Commenting on the Budget, Paul Fakley, Engagement Director at British Safety Council, said:
“Well over a million people in the UK say they would like to work but are currently ‘economically inactive’, which is why actions taken to reduce barriers which prevent many people staying in or returning to work are welcome. This includes better support and incentives for disabled people, those with long-term health conditions, the over 50s and parents of young children.
“We know the biggest cause of ill-health or absence from work is stress or poor mental health, followed by musculoskeletal disorders, so the extra money and support announced here is positive, as is funding to help prevent suicide. There was also some extra funding announced for SMEs to provide occupational health support.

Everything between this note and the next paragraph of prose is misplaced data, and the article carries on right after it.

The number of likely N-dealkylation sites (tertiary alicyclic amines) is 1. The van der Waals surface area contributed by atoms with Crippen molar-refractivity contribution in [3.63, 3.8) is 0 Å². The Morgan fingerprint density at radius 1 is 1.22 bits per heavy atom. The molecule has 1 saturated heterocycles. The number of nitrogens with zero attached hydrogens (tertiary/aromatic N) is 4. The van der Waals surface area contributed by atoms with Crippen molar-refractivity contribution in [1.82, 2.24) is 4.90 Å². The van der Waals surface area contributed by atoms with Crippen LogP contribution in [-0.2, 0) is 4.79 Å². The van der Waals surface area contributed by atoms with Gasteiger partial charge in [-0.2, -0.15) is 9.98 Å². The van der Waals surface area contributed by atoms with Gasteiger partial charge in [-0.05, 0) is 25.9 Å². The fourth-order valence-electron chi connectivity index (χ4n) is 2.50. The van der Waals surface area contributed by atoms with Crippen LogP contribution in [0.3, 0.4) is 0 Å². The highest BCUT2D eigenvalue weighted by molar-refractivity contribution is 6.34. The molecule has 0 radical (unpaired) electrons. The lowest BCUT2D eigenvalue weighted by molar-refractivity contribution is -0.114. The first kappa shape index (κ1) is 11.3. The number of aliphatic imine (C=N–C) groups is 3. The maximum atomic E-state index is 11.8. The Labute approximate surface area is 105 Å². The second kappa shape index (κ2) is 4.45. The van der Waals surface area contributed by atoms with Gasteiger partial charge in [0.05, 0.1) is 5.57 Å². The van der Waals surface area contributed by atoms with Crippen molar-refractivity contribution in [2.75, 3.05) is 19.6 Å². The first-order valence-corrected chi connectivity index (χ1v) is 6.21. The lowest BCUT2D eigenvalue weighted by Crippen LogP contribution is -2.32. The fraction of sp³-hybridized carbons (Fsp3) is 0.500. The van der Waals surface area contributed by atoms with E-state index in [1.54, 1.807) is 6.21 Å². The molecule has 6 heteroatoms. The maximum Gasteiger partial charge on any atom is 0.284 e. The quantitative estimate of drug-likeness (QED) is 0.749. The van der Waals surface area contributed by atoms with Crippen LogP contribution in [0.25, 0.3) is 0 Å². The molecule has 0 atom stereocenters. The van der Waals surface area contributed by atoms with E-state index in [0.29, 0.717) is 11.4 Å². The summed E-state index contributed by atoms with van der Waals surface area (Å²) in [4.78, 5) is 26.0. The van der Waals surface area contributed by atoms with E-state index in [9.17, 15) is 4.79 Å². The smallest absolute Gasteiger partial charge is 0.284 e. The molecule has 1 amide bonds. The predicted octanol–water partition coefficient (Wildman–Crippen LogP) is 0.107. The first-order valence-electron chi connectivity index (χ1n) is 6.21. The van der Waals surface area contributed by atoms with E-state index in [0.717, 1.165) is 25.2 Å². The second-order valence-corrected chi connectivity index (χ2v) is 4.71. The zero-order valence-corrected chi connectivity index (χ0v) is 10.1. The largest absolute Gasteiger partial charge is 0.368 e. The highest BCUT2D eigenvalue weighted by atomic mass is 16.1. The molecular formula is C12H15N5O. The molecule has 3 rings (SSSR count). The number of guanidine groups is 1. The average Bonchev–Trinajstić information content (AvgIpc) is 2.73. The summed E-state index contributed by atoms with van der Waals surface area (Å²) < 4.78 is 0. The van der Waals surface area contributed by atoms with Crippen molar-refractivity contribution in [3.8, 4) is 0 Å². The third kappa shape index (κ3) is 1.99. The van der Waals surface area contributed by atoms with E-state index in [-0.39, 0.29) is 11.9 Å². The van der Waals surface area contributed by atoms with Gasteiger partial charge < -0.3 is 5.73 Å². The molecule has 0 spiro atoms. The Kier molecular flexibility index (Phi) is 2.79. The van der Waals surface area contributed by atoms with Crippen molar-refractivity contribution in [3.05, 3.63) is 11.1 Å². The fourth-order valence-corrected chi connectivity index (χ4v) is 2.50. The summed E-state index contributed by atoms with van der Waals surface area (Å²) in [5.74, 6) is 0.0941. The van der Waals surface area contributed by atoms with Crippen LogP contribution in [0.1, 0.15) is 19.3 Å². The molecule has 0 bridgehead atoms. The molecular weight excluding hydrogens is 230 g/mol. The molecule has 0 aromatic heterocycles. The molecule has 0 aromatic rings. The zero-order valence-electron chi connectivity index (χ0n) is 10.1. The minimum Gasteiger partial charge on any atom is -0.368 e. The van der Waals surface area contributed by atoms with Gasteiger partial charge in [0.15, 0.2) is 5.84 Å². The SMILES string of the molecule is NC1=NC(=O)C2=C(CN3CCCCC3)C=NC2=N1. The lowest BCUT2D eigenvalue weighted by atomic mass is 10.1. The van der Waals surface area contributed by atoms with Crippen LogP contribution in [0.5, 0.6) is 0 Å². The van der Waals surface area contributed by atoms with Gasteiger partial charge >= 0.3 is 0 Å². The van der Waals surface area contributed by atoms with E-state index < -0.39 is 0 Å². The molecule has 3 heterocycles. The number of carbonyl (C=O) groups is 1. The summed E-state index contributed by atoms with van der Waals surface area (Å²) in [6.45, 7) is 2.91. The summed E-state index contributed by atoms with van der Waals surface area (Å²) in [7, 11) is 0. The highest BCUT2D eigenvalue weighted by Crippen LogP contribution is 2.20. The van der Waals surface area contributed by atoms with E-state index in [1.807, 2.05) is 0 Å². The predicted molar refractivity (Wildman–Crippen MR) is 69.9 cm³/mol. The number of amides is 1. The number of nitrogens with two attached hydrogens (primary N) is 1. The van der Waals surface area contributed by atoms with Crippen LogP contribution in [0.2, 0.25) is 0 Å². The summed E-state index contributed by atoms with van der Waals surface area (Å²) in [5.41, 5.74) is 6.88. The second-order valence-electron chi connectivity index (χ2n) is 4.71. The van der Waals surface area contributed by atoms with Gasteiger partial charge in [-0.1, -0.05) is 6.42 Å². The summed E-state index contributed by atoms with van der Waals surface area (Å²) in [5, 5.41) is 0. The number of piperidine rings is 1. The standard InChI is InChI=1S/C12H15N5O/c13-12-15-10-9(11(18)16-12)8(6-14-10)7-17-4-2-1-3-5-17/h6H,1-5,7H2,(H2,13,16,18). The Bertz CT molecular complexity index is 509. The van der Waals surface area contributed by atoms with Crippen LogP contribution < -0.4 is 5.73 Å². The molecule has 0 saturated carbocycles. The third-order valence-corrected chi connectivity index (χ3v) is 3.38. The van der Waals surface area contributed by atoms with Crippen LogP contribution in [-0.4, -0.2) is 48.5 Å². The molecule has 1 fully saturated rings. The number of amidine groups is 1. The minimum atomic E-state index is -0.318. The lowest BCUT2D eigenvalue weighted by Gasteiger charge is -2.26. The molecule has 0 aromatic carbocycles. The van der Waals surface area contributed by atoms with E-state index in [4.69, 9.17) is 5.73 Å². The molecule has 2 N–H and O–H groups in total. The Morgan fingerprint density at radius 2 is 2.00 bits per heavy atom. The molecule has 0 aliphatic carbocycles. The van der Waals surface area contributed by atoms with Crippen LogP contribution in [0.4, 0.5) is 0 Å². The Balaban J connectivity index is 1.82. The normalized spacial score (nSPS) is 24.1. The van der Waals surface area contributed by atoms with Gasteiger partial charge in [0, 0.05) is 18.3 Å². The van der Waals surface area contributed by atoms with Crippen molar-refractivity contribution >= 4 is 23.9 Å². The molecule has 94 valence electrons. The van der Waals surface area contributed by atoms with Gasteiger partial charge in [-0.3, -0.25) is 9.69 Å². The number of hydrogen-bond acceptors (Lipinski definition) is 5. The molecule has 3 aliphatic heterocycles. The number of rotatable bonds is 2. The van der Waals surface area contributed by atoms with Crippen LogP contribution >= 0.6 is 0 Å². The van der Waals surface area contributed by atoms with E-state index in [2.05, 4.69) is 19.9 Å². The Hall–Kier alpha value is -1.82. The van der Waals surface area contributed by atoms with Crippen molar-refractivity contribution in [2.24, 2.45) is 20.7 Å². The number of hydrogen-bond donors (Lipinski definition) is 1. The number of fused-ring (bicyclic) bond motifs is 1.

“The cost of living will continue to have a big impact on people’s wellbeing, despite the projected fall in inflation this year. Some employers can’t match this with pay increases, but there is much they can still do to support their staff, through financial awareness, flexible working and other incentives like vouchers and rewards.
“We know that good work is good for our mental and physical health, and employers have a vital role in improving the wellbeing of their staff both in and outside of work, which is why we are calling on the Government to go further and develop a National Wellbeing Strategy.”
The full Spring Budget 2023 documents can be found here.